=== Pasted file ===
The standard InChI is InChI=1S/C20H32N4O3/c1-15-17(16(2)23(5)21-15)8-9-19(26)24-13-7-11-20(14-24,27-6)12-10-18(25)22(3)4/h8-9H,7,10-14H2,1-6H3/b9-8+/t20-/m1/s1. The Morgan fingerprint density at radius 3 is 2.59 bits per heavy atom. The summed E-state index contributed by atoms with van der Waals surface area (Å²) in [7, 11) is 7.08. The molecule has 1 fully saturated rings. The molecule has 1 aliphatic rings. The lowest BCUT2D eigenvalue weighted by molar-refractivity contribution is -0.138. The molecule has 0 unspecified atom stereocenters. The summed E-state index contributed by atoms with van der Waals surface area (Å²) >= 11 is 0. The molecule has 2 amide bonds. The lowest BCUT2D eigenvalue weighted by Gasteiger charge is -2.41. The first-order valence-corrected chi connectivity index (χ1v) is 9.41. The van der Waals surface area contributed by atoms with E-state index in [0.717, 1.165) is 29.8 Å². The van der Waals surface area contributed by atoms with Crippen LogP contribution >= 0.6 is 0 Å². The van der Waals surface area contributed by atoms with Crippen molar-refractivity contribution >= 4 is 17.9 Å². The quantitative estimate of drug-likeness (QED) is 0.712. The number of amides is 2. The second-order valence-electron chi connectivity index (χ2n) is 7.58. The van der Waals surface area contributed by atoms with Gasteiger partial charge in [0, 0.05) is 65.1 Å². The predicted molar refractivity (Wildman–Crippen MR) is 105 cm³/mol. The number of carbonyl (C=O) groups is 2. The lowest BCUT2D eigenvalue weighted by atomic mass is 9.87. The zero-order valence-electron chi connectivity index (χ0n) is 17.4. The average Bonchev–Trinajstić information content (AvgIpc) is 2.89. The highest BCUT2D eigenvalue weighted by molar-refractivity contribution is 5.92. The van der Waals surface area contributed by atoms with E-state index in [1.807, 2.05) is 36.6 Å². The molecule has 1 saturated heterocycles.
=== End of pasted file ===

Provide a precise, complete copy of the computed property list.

The standard InChI is InChI=1S/C20H32N4O3/c1-15-17(16(2)23(5)21-15)8-9-19(26)24-13-7-11-20(14-24,27-6)12-10-18(25)22(3)4/h8-9H,7,10-14H2,1-6H3/b9-8+/t20-/m1/s1. The Morgan fingerprint density at radius 3 is 2.59 bits per heavy atom. The summed E-state index contributed by atoms with van der Waals surface area (Å²) in [7, 11) is 7.08. The molecule has 1 fully saturated rings. The molecule has 1 aliphatic rings. The lowest BCUT2D eigenvalue weighted by molar-refractivity contribution is -0.138. The molecule has 0 unspecified atom stereocenters. The summed E-state index contributed by atoms with van der Waals surface area (Å²) >= 11 is 0. The molecule has 2 amide bonds. The lowest BCUT2D eigenvalue weighted by Gasteiger charge is -2.41. The first-order valence-corrected chi connectivity index (χ1v) is 9.41. The van der Waals surface area contributed by atoms with E-state index in [0.717, 1.165) is 29.8 Å². The van der Waals surface area contributed by atoms with Crippen LogP contribution >= 0.6 is 0 Å². The van der Waals surface area contributed by atoms with Crippen molar-refractivity contribution >= 4 is 17.9 Å². The quantitative estimate of drug-likeness (QED) is 0.712. The number of amides is 2. The second-order valence-electron chi connectivity index (χ2n) is 7.58. The van der Waals surface area contributed by atoms with Gasteiger partial charge in [0, 0.05) is 65.1 Å². The predicted molar refractivity (Wildman–Crippen MR) is 105 cm³/mol. The number of carbonyl (C=O) groups is 2. The lowest BCUT2D eigenvalue weighted by atomic mass is 9.87. The zero-order valence-electron chi connectivity index (χ0n) is 17.4. The average Bonchev–Trinajstić information content (AvgIpc) is 2.89. The highest BCUT2D eigenvalue weighted by molar-refractivity contribution is 5.92. The van der Waals surface area contributed by atoms with E-state index in [1.807, 2.05) is 36.6 Å². The molecule has 1 saturated heterocycles.